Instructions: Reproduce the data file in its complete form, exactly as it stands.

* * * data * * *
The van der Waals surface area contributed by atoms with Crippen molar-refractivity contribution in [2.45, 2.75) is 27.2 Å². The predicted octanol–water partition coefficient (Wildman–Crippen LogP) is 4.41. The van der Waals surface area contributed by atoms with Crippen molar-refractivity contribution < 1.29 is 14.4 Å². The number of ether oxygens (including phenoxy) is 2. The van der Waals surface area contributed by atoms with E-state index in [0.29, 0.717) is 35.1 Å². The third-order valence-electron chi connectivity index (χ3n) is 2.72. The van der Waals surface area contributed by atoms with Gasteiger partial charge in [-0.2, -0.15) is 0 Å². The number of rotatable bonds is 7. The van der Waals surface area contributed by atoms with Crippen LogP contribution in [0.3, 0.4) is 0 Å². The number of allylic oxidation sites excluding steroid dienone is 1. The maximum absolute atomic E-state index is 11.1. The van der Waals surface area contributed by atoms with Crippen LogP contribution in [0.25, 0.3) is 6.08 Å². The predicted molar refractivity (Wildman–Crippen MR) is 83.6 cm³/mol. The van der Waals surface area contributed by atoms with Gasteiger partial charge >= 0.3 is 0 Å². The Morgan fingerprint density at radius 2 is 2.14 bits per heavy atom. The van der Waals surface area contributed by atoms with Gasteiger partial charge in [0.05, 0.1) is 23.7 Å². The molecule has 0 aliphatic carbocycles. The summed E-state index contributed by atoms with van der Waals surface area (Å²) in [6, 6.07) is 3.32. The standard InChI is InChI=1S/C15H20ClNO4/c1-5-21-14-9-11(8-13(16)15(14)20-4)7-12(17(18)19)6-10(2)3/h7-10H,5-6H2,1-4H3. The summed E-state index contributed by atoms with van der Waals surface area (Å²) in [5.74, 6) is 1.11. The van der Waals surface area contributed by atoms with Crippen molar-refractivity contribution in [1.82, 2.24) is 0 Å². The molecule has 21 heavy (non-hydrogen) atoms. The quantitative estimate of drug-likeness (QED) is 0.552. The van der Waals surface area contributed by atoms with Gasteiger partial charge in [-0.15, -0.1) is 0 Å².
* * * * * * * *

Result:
The van der Waals surface area contributed by atoms with Crippen molar-refractivity contribution in [2.45, 2.75) is 27.2 Å². The predicted octanol–water partition coefficient (Wildman–Crippen LogP) is 4.41. The van der Waals surface area contributed by atoms with Crippen molar-refractivity contribution < 1.29 is 14.4 Å². The number of ether oxygens (including phenoxy) is 2. The van der Waals surface area contributed by atoms with E-state index in [0.29, 0.717) is 35.1 Å². The third-order valence-electron chi connectivity index (χ3n) is 2.72. The van der Waals surface area contributed by atoms with Gasteiger partial charge in [-0.2, -0.15) is 0 Å². The number of rotatable bonds is 7. The van der Waals surface area contributed by atoms with Crippen LogP contribution in [0.3, 0.4) is 0 Å². The number of allylic oxidation sites excluding steroid dienone is 1. The maximum absolute atomic E-state index is 11.1. The van der Waals surface area contributed by atoms with Crippen LogP contribution in [0.25, 0.3) is 6.08 Å². The predicted molar refractivity (Wildman–Crippen MR) is 83.6 cm³/mol. The van der Waals surface area contributed by atoms with Gasteiger partial charge >= 0.3 is 0 Å². The Morgan fingerprint density at radius 2 is 2.14 bits per heavy atom. The van der Waals surface area contributed by atoms with Gasteiger partial charge in [0.05, 0.1) is 23.7 Å². The molecule has 0 aliphatic carbocycles. The summed E-state index contributed by atoms with van der Waals surface area (Å²) in [6, 6.07) is 3.32. The standard InChI is InChI=1S/C15H20ClNO4/c1-5-21-14-9-11(8-13(16)15(14)20-4)7-12(17(18)19)6-10(2)3/h7-10H,5-6H2,1-4H3. The summed E-state index contributed by atoms with van der Waals surface area (Å²) in [5.74, 6) is 1.11. The van der Waals surface area contributed by atoms with Crippen molar-refractivity contribution in [1.82, 2.24) is 0 Å². The molecule has 21 heavy (non-hydrogen) atoms. The quantitative estimate of drug-likeness (QED) is 0.552. The van der Waals surface area contributed by atoms with Gasteiger partial charge in [-0.15, -0.1) is 0 Å².